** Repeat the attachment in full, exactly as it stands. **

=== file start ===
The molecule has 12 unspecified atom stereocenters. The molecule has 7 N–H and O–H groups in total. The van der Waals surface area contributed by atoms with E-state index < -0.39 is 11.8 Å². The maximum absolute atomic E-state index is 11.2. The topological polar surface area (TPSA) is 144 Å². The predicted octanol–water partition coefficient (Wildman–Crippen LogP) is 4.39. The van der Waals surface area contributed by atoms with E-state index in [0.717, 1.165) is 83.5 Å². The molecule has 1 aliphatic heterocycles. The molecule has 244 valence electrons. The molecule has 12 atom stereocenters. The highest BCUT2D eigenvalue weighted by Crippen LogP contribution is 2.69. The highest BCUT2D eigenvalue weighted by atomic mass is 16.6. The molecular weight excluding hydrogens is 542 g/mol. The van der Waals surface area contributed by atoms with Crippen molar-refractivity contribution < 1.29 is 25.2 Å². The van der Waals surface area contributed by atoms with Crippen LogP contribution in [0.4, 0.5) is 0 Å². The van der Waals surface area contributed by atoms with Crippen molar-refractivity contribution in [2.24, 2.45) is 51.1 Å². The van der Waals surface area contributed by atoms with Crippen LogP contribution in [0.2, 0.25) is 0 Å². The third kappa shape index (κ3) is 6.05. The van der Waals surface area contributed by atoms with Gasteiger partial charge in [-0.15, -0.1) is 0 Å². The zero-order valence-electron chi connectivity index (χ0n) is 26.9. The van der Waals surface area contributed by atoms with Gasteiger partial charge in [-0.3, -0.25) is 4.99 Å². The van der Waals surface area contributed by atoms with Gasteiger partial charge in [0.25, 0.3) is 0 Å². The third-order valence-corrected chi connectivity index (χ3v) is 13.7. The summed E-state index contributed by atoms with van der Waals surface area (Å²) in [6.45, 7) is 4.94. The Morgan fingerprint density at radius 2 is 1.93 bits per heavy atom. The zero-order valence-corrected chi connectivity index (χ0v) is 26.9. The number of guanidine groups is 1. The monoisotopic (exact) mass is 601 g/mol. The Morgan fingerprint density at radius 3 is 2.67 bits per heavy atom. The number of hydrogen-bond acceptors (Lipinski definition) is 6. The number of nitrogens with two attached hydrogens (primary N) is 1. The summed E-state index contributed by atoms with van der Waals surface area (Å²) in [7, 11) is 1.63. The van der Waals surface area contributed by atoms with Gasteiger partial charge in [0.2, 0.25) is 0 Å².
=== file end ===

The molecule has 12 unspecified atom stereocenters. The molecule has 7 N–H and O–H groups in total. The van der Waals surface area contributed by atoms with E-state index < -0.39 is 11.8 Å². The maximum absolute atomic E-state index is 11.2. The topological polar surface area (TPSA) is 144 Å². The predicted octanol–water partition coefficient (Wildman–Crippen LogP) is 4.39. The van der Waals surface area contributed by atoms with E-state index in [0.717, 1.165) is 83.5 Å². The molecule has 1 aliphatic heterocycles. The molecule has 244 valence electrons. The molecule has 12 atom stereocenters. The highest BCUT2D eigenvalue weighted by Crippen LogP contribution is 2.69. The highest BCUT2D eigenvalue weighted by atomic mass is 16.6. The molecular weight excluding hydrogens is 542 g/mol. The van der Waals surface area contributed by atoms with Crippen molar-refractivity contribution < 1.29 is 25.2 Å². The van der Waals surface area contributed by atoms with Crippen LogP contribution in [0.4, 0.5) is 0 Å². The van der Waals surface area contributed by atoms with Crippen molar-refractivity contribution in [2.24, 2.45) is 51.1 Å². The van der Waals surface area contributed by atoms with Crippen LogP contribution in [0.2, 0.25) is 0 Å². The third kappa shape index (κ3) is 6.05. The van der Waals surface area contributed by atoms with Gasteiger partial charge in [-0.15, -0.1) is 0 Å². The zero-order valence-electron chi connectivity index (χ0n) is 26.9. The van der Waals surface area contributed by atoms with Gasteiger partial charge in [-0.3, -0.25) is 4.99 Å². The van der Waals surface area contributed by atoms with Gasteiger partial charge in [0.25, 0.3) is 0 Å². The third-order valence-corrected chi connectivity index (χ3v) is 13.7. The summed E-state index contributed by atoms with van der Waals surface area (Å²) in [6.45, 7) is 4.94. The Morgan fingerprint density at radius 2 is 1.93 bits per heavy atom. The zero-order valence-corrected chi connectivity index (χ0v) is 26.9. The number of guanidine groups is 1. The monoisotopic (exact) mass is 601 g/mol. The Morgan fingerprint density at radius 3 is 2.67 bits per heavy atom. The number of hydrogen-bond acceptors (Lipinski definition) is 6. The number of nitrogens with two attached hydrogens (primary N) is 1. The summed E-state index contributed by atoms with van der Waals surface area (Å²) in [7, 11) is 1.63. The van der Waals surface area contributed by atoms with Gasteiger partial charge in [0.2, 0.25) is 0 Å².